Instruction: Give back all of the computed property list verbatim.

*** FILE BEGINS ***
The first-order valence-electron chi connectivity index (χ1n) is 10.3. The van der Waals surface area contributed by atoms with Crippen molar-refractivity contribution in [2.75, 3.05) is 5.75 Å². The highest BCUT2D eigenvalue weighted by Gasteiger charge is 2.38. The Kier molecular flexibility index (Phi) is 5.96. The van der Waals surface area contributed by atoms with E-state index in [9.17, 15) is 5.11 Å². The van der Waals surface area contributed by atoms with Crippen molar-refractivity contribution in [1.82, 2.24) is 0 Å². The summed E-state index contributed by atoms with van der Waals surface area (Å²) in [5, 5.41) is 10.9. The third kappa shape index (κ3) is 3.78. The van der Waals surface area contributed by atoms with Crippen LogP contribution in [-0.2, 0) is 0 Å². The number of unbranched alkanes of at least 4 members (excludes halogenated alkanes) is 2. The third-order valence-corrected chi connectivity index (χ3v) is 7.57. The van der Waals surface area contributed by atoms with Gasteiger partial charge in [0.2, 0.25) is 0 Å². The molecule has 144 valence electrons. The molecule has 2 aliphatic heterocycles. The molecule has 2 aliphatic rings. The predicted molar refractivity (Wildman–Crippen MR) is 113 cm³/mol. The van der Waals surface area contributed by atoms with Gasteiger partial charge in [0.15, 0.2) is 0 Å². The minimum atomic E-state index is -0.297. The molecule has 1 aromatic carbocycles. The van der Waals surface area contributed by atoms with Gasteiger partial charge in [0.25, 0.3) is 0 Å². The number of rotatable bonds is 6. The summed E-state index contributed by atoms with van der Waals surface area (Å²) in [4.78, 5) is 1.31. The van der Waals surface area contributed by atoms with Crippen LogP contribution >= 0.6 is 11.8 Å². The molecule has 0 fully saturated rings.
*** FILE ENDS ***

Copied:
The first-order valence-electron chi connectivity index (χ1n) is 10.3. The van der Waals surface area contributed by atoms with Crippen molar-refractivity contribution in [2.75, 3.05) is 5.75 Å². The highest BCUT2D eigenvalue weighted by Gasteiger charge is 2.38. The Kier molecular flexibility index (Phi) is 5.96. The van der Waals surface area contributed by atoms with E-state index in [9.17, 15) is 5.11 Å². The van der Waals surface area contributed by atoms with Crippen molar-refractivity contribution in [1.82, 2.24) is 0 Å². The summed E-state index contributed by atoms with van der Waals surface area (Å²) in [5, 5.41) is 10.9. The third kappa shape index (κ3) is 3.78. The van der Waals surface area contributed by atoms with Crippen LogP contribution in [-0.2, 0) is 0 Å². The number of unbranched alkanes of at least 4 members (excludes halogenated alkanes) is 2. The third-order valence-corrected chi connectivity index (χ3v) is 7.57. The van der Waals surface area contributed by atoms with Gasteiger partial charge in [0.2, 0.25) is 0 Å². The molecule has 144 valence electrons. The molecule has 2 aliphatic heterocycles. The molecule has 2 aliphatic rings. The predicted molar refractivity (Wildman–Crippen MR) is 113 cm³/mol. The van der Waals surface area contributed by atoms with Gasteiger partial charge in [0.15, 0.2) is 0 Å². The minimum atomic E-state index is -0.297. The molecule has 1 aromatic carbocycles. The van der Waals surface area contributed by atoms with Gasteiger partial charge in [0.25, 0.3) is 0 Å². The number of rotatable bonds is 6. The summed E-state index contributed by atoms with van der Waals surface area (Å²) in [4.78, 5) is 1.31. The van der Waals surface area contributed by atoms with Crippen LogP contribution >= 0.6 is 11.8 Å². The molecule has 0 fully saturated rings.